By Joachim Ng
Go into farming to reduce your daily expenses. The Perak State Government is encouraging urban agriculture as a method of producing one’s food in addition to potentially boosting the local community’s economy. It’s a good move, as Malaysia currently produces only 60% of the fruits and 48% of the vegetables we need.
With food inflation, some households are even thinking of cutting down on kangkung. Last month, a listing of 12 vegetable types on sale at a wholesale market showed that prices had risen 43% between 13 Jan 2023 and 1 Feb 2023. The 12 vegetable types were: cucumber, long beans, okra, kangkung, kacang botol, French beans, Baby French beans, tomatoes, cherry tomatoes, brinjal, red chilli and celery leaves.
If thousands of urbanites grow fruits and vegetables for consumption within the neighbourhood, it will increase the market supply of local produce and everyone benefits when overall food prices come down. But to ensure longterm success for urban farming there must be some targetted participant groups chosen for their motivation.
The best target group are the retirees as they have the greatest need for money to keep going without having to fall back on financial support from grown-up children who need every sen to spend on their own young. Six months ago, the Employees Provident Fund stated that RM600,000 is needed for dignified retirement living in a city. Drawing an annual dividend of 5-6%, this amount will pay for housing instalment or rental, utilities, food, medical insurance premium, and medical bills.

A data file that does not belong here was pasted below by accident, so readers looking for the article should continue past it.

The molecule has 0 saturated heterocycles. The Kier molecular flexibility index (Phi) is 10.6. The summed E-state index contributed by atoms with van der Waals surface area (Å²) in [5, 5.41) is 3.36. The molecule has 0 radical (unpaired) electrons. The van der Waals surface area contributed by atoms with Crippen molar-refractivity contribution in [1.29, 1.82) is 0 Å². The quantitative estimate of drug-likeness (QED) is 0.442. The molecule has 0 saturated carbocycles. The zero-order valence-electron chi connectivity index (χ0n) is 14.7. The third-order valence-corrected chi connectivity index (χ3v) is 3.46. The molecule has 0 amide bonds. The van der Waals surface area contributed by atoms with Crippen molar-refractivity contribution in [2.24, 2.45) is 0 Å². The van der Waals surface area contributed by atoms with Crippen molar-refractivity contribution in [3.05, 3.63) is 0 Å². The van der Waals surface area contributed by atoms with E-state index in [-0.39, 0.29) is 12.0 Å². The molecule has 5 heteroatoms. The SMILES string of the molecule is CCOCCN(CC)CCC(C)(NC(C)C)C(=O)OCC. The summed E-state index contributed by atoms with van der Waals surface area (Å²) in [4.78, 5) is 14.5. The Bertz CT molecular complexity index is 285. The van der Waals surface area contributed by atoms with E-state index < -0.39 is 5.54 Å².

But only 4% of Malaysians have RM600,000 in EPF. Unless the shortfall is accounted for by other retirement savings or rental earnings, the bulk of retirees need to find work if they want to avoid living under the bridge eventually. However, just a month ago some economists declared that RM2 million is needed to retire comfortably in an urban area because of the steeply rising cost of living.
Of the 32.7 million people in Malaysia, retirees who number 10.4% of this total are the most desperate lot thrown out of the workforce like ageing tigers beaten to the prey by younger cats. Our retirement law originated from the United States. President Franklin Roosevelt (1933-1945), faced with a high youth unemployment rate, hit upon a jungle solution: push out the old to make way for the young. To this day thousands of aged homeless live in tents on the walkways of American cities.
In Malaysia, three million seniors have been forcefully evicted from their jobs to be replaced by fresh graduates at startup pay, and we complain of a labour shortage in all industries! The Malaysian Employers Federation (MEF) has claimed that when the retirement age was raised to 60 in 2013, more than a million fresh graduates were left without opportunity for employment. But the truth is that more than a million jobs went to foreign workers at dirt pay.
Furthermore, as consultant rheumatologist Prof Dr Sargunan Sockalingam has said: “The concept of ageism where one thinks anyone above the age of 60 is not physically capable is a myth.” As Malaysia is fixed on keeping the retirement age at 60 instead of following the new global trend of indexing retirement age to life expectancy, our cities will eventually resemble Los Angeles with tent homes on sidewalks. Many of our retirees have already ended up staying in transit centres.